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    • Thank you, Jazz. It took hindsight to realize that some of what I wrote in the nineties was of grief and in denial of truths that were manifesting themselves in my writing. I don’t revisit that in writing too often, these days, but when I do it’s curious to me that I can write it without experiencing the intensity of those situations.

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  5. Sometimes it feels as if someone saying sorry is just going through the motions, as it’s a word that’s used so often, even though many people find it hard to say. Sorry and sorrow are related words, which is why I don’t like using the word lightly. I like the way you’ve expressed succinctly something that s quite tricky to explain, Ken.

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  6. I like this….”the weariness in your voice/ words of concession”…an apology has to be believed! I liked your commentary also, I have also found that responding to prompts can generate poems that one would not normally write. While I’m here, really enjoyed your recent nonet , I was not familiar with the form, now I’m intrigued….JIM

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  7. So often (well in my long-term-now-over marriage) the word sorry loses any importance after being said too many times to each other. The trick is not to do the things that lead you to have to say you’re sorry in the first place! I too marvel at those couples who can remain happy together. I like your explanation of how you were inspired to write this too.
    Gayle ~

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  8. I like the description of your writing process here. I know that sometimes I write as myself today, or a past or future me, and then other times I am pretending to be someone else and reacting or acting as they would do (as I imagine it). The flexibility of words in being able to try out alternatives and realities and maybes –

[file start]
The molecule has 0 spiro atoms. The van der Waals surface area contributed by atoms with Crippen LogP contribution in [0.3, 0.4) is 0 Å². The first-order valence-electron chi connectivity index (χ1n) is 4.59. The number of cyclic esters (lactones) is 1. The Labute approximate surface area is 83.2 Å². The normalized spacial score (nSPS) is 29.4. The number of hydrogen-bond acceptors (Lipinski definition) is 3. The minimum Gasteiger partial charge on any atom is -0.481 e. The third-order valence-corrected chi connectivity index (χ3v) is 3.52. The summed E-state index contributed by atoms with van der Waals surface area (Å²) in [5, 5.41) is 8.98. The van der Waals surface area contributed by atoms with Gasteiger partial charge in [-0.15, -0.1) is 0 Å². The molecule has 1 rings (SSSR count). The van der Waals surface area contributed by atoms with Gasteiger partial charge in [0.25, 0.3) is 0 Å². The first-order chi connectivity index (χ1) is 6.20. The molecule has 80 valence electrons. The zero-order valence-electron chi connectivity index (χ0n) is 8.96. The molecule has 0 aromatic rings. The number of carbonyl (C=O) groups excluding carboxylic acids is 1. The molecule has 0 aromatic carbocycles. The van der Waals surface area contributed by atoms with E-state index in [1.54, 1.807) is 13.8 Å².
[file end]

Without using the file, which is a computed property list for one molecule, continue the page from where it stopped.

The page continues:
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    • Until the early ’00s, I was writing poems about tragedies in the news. It became too overwhelming, and then, especially, disturbing when I found myself writing one from the viewpoint of someone who did something unspeakable. I don’t want to give voice to a persona such as that.

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  9. The poem made me feel the reality of a relationship breakdown and was glad to read your comments. To be able to write with insight does not always mean we have to be experiencing the situation. Very interesting to understand your creative process.

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  10. I also appreciated the commentary you wrote after the poem itself. The poem touches something familiar in most of us, no doubt. I find it not too hard to say I’m sorry, but it’s hard when the other doesn’t seem able to accept or even hear those words.

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  11. Hi poet!. Wanted to let you know I am “temporarily” sightless in my right eye from a retinal disease. It is a struggle fir me to write, but I will still wrote my pieces, going very slowly. Reading at any length is extremely difficult, and causes painful headache — so wanted to say thanks for contributing to OLN. But I won’t be able to read what you wrote, yet I wanted to visit. I spent a little time writing this best I could with one eye, i copied it, and I am pasting it in here to say hi. Got an operation coming up in about a week when the infection is down. Hopefully things will get back to normal.thanks, Rob